In the Fortune 500 world that dominates the business section of the Wall Street Journal, when asked to think of exemplary leaders, many will tend to elicit the image of the sea-weathered captain looming over the bow of the ship fearlessly taking on the raging storm to lead her/his crew to novel shores. The larger than life pictures of Whitman, Iacocca, Welch, Rometty, and Jobs flash on the cover of the Harvard Business Review.
It is safe to say that a clamor for help is not something the conventional big business/big hero society would naturally endorse in the lexicon of a great commander seen as fit to guide an organization to new horizons. To many, a leader asking for help may have an undertone of weakness, especially in a culture which is likely to revere the winner-takes-all, alpha-leader, product of a high strung MBA program that teaches us that being the first to get the right answer while leaving others behind is the winning recipe.
Alas, the consequences of this approach can be catastrophic. At a small, scale a project suffers from sub-par execution and little backing as a disengaged team half-heartedly go through the motions to get to an imposed milestone. On the other side of the spectrum, the largest oil spill in history can go on for days without anyone saying “HELP! We are up against something the likes of which we have never seen. We’re sorry. We messed up. We are committed to fixing it, but we need help”.
The crux of the matter is that asking for help is accepting vulnerability. Accepting vulnerability puts us at risk of being found not worthy. And let’s face it, not worthy does not yell out master and commander.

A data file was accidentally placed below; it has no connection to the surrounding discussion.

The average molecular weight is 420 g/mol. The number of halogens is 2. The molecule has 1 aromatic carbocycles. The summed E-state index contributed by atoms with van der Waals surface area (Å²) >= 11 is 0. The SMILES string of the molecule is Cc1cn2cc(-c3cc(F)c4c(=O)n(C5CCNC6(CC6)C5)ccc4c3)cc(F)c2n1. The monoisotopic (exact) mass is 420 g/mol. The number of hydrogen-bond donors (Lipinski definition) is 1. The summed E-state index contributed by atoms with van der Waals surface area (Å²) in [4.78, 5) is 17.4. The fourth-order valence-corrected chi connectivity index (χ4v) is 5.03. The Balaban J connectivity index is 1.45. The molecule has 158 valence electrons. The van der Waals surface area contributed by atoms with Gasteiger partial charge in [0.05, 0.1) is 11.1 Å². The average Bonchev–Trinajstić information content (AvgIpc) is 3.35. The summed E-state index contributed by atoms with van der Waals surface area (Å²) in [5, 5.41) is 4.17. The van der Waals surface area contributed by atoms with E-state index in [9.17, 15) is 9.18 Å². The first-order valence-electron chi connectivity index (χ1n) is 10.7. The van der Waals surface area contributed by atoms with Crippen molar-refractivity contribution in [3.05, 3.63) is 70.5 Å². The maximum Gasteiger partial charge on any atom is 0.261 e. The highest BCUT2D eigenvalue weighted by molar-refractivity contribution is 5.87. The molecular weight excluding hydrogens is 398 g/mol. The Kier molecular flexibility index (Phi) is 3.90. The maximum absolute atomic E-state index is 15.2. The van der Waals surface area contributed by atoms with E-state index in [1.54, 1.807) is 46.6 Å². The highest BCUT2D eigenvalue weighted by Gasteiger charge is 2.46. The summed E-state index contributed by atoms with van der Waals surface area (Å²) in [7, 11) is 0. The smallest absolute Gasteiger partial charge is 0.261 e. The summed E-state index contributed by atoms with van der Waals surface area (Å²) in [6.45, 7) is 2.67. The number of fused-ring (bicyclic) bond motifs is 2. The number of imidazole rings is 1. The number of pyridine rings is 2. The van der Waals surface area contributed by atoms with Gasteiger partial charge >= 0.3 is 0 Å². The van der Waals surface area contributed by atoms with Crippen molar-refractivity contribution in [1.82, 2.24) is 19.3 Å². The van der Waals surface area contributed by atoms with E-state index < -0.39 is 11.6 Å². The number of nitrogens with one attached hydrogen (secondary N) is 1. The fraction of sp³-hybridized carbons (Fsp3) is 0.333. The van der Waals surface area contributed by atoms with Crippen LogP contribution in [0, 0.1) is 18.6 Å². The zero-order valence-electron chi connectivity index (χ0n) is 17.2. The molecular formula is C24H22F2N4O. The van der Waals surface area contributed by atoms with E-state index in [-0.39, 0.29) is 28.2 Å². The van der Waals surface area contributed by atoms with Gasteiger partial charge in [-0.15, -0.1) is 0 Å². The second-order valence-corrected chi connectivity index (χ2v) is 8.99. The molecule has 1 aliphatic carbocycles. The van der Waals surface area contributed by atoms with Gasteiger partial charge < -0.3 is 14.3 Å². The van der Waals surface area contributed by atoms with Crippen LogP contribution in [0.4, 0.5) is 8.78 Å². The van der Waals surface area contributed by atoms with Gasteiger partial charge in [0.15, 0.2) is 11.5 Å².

Brené Brown is a research professor at the University of Houston Graduate College of Social Work. She has spent the past ten years studying vulnerability, courage, authenticity, and shame. In 2010 she gave a heartening speech on vulnerability in TEDx Houston. There are few investments of 20 minutes that will give you the return of truly listening to Brown’s TEDx speech.
Brown’s research shows that at the essence of being at ease with vulnerability lies in courage at its etymological root (courage-from the Latin cor = heart). A true leader tells her/his true story from the heart, daring to invest in a relationship before knowing if it will be successful. True leaders openly depict themselves, including their weaknesses, opening the door for others to help them if not overcome them, at least remain aware of them and mitigate their impact. Additionally, there is no deeper sense of commitment that can be reaped from a team than that nurtured from the knowledge that their leader is authentic, transparent, and trusts them enough to show her/himself in full.
So try it out, “HELP! I am not superhuman” just may be the boldest battle cry you can lead your troops to battle with.